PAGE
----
The Linux Foundation has announced datapractices.org, a vendor-neutral community working on the first-ever template for modern data teamwork, has joined as an official Linux Foundation project.
DataPractices.org was pioneered by data.world as a “Manifesto for Data Practices” of four values and 12 principles that illustrate the most effective, ethical, and modern approach to data teamwork. As a member of the foundation, datapractices.org will expand to offer open courseware and establish a collaborative approach to defining and refining data best practices.
We talked with Patrick McGarry, head of data.world, to learn more about DataPractices.org.
LF: Can you briefly describe datapractices.org and tell us about its history?
Patrick: The Data Practices movement originated back in 2017 at The Open Data Science Leadership Summit in San Francisco. This event gathered together leaders in data science, semantics, open source, visualization, and industry to discuss the current state of the data community. We discovered that there were many similarities between the then current challenges around data, and the previous difficulties felt in software development that Agile addressed.
The goal of the Data Practices movement was to start a similar “Agile for Data” movement that could help offer direction and improved data literacy across the ecosystem. While the first step was the “Manifesto for Data Practices” the intent was always to move past that and apply the values and principles to a series of free and open courseware that could benefit anyone who was interested.
LF: Tell us about more about the datapractices.org courseware; who will use it and who do you hope will use it?
Patrick: The open courseware is designed for data practitioners and managers who would like to increase their general level of data literacy. Much of this is focused on the novice or intermediate levels. Expert practitioners are also invited to help us refine and advance this content to help the industry evolve and have a standard baseline which everyone can learn from and understand. In fact, they will be able to learn from broad community knowledge and experience around data literacy and modern data teamwork.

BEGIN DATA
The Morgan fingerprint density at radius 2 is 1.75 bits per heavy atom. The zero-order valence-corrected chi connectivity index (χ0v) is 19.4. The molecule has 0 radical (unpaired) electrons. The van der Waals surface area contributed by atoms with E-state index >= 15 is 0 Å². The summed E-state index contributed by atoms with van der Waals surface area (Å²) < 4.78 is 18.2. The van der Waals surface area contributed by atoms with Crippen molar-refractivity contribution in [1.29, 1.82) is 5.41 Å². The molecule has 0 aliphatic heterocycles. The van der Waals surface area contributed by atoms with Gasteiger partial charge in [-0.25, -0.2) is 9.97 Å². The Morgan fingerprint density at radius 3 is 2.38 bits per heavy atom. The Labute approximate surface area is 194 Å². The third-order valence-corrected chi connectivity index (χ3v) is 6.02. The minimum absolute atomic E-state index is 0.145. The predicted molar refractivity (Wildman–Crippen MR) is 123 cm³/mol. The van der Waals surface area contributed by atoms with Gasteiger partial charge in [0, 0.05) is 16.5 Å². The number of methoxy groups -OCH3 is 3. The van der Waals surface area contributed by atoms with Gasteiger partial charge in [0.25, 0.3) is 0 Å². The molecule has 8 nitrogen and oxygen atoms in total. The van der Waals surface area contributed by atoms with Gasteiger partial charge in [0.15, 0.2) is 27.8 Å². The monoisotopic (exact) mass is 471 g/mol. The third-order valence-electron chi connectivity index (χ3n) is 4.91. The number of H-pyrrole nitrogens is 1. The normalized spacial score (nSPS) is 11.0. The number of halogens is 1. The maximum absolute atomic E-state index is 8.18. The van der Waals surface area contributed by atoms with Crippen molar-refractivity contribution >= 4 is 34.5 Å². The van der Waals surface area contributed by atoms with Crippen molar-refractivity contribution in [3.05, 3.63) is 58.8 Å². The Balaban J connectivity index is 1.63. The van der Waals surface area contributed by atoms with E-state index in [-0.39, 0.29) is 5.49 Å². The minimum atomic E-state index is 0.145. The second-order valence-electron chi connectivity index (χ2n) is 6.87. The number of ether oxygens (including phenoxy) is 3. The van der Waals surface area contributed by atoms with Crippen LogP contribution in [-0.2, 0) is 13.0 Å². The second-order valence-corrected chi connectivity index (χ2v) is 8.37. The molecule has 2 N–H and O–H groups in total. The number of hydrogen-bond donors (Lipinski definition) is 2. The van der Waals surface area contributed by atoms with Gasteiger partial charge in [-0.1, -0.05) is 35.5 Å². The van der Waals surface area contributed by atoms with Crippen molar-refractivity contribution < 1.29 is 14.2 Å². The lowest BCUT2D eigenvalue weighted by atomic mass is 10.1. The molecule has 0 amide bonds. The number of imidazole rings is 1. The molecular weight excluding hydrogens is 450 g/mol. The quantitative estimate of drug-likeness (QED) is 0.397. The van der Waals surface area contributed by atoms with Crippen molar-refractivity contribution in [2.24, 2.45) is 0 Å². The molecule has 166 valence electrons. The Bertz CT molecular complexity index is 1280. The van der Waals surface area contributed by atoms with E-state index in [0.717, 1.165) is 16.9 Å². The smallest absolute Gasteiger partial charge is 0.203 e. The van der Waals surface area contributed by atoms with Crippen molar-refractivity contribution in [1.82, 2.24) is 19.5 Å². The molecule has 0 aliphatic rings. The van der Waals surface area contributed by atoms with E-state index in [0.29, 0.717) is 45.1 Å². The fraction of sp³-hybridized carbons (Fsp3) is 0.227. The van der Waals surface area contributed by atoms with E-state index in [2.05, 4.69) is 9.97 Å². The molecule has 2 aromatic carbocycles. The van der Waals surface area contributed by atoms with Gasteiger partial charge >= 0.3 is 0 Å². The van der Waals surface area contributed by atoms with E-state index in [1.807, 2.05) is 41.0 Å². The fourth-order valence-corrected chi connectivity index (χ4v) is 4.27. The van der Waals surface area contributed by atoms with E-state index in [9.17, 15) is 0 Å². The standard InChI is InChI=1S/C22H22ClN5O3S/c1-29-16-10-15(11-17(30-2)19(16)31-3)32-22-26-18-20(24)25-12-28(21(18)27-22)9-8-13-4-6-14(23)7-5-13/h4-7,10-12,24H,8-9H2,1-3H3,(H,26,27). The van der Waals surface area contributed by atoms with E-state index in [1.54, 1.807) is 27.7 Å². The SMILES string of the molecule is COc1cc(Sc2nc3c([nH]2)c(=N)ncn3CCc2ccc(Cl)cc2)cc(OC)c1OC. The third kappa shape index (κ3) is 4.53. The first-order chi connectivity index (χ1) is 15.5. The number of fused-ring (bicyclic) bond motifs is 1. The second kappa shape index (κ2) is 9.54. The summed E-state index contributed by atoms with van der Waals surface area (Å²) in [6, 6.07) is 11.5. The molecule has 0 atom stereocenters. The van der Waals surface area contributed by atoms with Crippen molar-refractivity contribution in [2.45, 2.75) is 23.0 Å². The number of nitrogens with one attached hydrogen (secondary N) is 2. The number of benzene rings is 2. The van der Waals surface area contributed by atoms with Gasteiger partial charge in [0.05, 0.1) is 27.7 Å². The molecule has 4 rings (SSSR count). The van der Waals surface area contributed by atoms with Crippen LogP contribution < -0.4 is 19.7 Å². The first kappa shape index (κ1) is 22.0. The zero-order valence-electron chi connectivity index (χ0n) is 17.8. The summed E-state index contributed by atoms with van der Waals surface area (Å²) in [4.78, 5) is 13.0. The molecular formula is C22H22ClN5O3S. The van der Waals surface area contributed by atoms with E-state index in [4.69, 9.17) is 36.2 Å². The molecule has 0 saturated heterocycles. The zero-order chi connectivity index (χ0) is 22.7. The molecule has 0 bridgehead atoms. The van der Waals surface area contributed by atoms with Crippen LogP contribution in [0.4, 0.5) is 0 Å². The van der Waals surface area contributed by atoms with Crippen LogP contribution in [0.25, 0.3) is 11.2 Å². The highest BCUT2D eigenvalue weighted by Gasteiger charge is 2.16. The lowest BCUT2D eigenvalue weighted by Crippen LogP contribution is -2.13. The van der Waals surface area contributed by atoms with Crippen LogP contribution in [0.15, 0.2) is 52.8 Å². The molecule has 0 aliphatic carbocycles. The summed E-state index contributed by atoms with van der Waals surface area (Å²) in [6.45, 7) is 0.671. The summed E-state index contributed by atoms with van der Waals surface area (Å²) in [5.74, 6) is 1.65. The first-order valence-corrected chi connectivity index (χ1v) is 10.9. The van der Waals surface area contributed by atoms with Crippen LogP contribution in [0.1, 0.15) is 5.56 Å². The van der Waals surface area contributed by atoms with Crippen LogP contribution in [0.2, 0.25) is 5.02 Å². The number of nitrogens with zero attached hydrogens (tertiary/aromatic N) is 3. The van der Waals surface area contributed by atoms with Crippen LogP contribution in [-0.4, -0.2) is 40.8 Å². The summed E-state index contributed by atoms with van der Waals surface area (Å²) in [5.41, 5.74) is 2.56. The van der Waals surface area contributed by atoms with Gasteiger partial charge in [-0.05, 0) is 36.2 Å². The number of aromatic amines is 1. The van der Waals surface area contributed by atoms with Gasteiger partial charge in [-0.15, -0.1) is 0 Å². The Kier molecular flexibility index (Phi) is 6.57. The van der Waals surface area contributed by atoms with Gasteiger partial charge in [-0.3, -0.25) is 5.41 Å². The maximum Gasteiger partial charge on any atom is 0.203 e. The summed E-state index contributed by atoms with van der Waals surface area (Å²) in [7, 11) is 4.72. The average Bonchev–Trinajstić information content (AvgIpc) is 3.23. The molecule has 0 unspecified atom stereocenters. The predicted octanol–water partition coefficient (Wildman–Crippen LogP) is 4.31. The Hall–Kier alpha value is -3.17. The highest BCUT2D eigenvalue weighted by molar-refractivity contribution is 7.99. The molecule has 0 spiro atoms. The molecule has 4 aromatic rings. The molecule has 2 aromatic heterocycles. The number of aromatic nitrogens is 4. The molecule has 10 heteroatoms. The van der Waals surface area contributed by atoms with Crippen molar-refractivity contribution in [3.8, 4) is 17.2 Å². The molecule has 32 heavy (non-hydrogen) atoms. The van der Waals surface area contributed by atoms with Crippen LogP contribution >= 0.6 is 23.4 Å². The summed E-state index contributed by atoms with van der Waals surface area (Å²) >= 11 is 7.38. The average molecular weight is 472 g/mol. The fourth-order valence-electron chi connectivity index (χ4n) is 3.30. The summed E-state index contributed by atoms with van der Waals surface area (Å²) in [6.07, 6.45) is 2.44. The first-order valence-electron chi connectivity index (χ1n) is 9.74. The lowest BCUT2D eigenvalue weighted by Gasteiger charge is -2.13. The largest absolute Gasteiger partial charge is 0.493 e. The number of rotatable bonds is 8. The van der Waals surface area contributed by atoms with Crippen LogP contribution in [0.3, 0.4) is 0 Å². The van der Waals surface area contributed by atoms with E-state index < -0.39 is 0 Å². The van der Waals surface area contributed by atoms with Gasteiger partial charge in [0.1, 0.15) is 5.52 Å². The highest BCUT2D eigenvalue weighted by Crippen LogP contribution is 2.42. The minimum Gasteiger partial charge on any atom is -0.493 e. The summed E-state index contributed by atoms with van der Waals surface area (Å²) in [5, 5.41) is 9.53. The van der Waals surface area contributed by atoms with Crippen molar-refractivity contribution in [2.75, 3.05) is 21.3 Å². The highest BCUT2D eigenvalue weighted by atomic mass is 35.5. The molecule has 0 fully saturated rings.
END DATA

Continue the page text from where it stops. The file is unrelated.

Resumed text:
LF: Why did you decide to join the Linux Foundation? What benefits are you hoping to receive from your membership?
Patrick: The Linux Foundation has long been a great steward of open source and has helped to build community and enterprise traction around projects both new and established. Our hope is that as the Linux Foundation expands into the data teamwork space, we can work together to build a community to establish best practices and increase the level of data knowledge across the industry. We also hope that our collaboration will allow us to bring our relevant expertise to the industry and help data practices evolve, especially the use and practice of open data.
LF: What are the goals of the project?
Patrick: We are hoping to spread the word about the efforts and gather both consumers as well as contributors to the open courseware. Additionally, we’d like to establish this group as the defacto group of experts leading data best practices going forward.
LF: How can people get more involved?
Patrick: All of the courseware is managed through Github and can be edited by anyone through the web UI. It can also be updated and checked in via a normal git workflow. Training organizations are also invited to use this content in their training products and services to deliver this in a corporate setting. See https://datapractices.org/courseware/ for more details.
- Dent Introduces Industry’s First End-to-End Networking Stack Designed for the Modern Distributed Enterprise Edge and Powered by Linux - 12/17/2020
- Open Mainframe Project Welcomes New Project Tessia, HCL Technologies and Red Hat to its Ecosystem - 12/17/2020
- New Open Source Contributor Report from Linux Foundation and Harvard Identifies Motivations and Opportunities for Improving Software Security - 12/08/2020